I was granted the privilege of being able to interview the amazing, talented and inspiring woman Molly Mess from Some Kind of Nightmare; my former band Punge was lucky enough to open for them in 2015 at Copper Top Dive-N- Dine in Huntsville, Alabama. In this interview Molly shares with us the story of how Some Kind of Nightmare was formed, the ups and downs that they have gone through, including her truly inspiring battle with Breast Cancer. I'm extremely proud to say she kicked cancer's ass! I'm so very grateful to Molly and the band for allowing me to interview them and want to thank them for such a great opportunity! I asked some pretty personal questions, Molly gracefully answered them all and this is what she had to say:
"Some Kind of Nightmare started in 2006. I was in need of starting a punk band. I found a bass player and we were in search of a guitarist and a drummer. My husband, Chy (we were dating at that time) had just lost his singer from his old band, and he and the drummer were looking for a singer and a bassist. I didn't want to unite the two entities together at first because the singer was his brother and had not left on good terms. But it was our first bass player who suggested to "join forces." Chy seemed pretty open to the idea, so I went with it. We didn't become a three piece until sometime in 2012. I picked up the bass when we were sick of not being able to tour due to members.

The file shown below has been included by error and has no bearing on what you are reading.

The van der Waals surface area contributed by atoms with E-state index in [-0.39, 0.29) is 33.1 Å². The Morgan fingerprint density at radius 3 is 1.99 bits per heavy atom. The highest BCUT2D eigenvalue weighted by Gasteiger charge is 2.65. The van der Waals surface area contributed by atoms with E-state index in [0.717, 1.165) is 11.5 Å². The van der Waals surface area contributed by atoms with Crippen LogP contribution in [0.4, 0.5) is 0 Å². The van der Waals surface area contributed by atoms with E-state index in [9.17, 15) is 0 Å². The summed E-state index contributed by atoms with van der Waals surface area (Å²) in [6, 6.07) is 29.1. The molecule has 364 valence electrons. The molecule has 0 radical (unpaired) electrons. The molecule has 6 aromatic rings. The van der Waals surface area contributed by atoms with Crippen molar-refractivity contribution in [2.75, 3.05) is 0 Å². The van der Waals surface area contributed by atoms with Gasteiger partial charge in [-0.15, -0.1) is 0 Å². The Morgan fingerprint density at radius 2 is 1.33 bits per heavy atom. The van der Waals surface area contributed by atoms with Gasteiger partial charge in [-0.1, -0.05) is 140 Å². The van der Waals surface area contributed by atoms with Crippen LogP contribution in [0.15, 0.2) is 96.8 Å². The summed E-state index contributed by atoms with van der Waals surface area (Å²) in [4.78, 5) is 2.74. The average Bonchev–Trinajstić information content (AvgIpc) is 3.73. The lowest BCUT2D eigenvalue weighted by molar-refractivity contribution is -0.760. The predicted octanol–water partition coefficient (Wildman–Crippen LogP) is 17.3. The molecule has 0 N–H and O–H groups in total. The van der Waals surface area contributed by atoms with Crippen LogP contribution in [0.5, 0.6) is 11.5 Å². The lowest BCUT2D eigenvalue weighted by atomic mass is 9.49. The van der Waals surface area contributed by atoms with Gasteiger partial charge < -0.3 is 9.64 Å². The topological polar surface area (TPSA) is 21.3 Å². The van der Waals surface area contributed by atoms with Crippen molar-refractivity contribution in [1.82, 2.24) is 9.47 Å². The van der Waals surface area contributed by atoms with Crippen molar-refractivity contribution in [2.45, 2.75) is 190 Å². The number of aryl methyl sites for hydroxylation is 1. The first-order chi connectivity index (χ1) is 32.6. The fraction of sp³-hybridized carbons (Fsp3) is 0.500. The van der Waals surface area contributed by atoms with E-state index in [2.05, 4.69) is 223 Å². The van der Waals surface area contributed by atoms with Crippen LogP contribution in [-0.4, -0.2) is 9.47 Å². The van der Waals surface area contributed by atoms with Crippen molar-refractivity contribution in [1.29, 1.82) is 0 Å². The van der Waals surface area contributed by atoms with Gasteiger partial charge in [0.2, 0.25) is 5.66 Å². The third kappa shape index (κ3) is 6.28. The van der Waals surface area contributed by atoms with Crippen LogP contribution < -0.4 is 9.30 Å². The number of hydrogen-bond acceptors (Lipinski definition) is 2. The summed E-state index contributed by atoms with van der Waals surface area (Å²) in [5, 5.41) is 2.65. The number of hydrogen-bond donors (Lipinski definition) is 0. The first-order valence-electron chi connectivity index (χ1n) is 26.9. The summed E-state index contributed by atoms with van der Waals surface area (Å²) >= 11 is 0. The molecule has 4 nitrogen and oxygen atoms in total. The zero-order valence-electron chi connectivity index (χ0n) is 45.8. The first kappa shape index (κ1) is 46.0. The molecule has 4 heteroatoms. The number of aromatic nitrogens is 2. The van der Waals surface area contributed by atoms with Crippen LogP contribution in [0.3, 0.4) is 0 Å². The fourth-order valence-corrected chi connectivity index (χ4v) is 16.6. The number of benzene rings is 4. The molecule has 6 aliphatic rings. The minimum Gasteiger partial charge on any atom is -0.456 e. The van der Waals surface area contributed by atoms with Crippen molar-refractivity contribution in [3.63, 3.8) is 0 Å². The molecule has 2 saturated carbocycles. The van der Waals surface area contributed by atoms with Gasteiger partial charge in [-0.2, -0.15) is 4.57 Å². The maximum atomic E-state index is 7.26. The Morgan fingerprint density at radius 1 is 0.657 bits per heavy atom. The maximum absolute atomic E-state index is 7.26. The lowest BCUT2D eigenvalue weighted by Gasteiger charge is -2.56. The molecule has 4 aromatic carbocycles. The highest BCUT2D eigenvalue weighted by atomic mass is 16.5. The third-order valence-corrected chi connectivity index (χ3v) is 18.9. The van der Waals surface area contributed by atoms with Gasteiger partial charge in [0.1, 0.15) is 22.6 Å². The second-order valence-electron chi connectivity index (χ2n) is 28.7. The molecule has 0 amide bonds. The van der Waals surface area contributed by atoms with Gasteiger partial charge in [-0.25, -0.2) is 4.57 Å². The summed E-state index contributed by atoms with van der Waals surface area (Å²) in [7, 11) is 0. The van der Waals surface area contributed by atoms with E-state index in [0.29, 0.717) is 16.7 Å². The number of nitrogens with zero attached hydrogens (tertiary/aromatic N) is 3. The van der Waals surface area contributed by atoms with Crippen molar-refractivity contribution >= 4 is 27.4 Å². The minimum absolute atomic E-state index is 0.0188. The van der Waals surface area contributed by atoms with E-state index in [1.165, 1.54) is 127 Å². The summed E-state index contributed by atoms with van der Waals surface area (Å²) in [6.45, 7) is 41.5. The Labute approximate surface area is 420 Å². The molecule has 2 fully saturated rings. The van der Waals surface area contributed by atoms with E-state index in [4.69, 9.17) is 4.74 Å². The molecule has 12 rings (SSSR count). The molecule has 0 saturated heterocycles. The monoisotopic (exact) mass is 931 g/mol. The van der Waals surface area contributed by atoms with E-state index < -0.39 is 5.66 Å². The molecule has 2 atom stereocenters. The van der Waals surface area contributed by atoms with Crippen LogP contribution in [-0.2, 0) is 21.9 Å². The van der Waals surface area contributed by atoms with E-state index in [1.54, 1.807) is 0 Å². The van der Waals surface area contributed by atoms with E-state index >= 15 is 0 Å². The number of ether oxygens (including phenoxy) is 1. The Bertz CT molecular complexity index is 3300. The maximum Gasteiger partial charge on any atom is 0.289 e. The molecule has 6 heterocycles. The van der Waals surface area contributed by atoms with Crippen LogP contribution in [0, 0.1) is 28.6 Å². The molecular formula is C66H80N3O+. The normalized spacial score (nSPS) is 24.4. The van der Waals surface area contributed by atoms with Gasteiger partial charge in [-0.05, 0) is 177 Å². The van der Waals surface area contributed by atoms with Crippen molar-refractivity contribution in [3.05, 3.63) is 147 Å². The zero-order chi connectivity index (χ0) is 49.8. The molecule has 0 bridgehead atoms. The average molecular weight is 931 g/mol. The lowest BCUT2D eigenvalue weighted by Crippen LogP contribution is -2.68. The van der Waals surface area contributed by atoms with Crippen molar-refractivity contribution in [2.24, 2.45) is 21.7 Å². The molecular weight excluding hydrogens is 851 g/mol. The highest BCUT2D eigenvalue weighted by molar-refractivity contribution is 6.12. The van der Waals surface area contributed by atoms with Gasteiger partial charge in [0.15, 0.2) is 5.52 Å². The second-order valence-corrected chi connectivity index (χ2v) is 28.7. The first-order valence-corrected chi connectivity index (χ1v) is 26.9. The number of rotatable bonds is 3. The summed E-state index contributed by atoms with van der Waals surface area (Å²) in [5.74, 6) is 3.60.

Well, starting in 2013, tour life became our home life. We started touring full time. We were on the road for a full year that year. We took a few months off in 2014 in Arizona, and went back out on the road until June of 2015. I was diagnosed with breast cancer in July of 2015, two days before we were supposed to leave for the next tour.
Meeting the wonderful people we have met on the road has been my favorite part of touring. It's been truly amazing in that sense. We get to play our creations every night. It's very therapeutic. Exploring the country has been incredible. The whole experience is really eye opening. We've learned so very much from this lifestyle. We've learned how to become very resourceful. Vehicle problems is the thing I hate worst about tour. Those moments can be some of the toughest.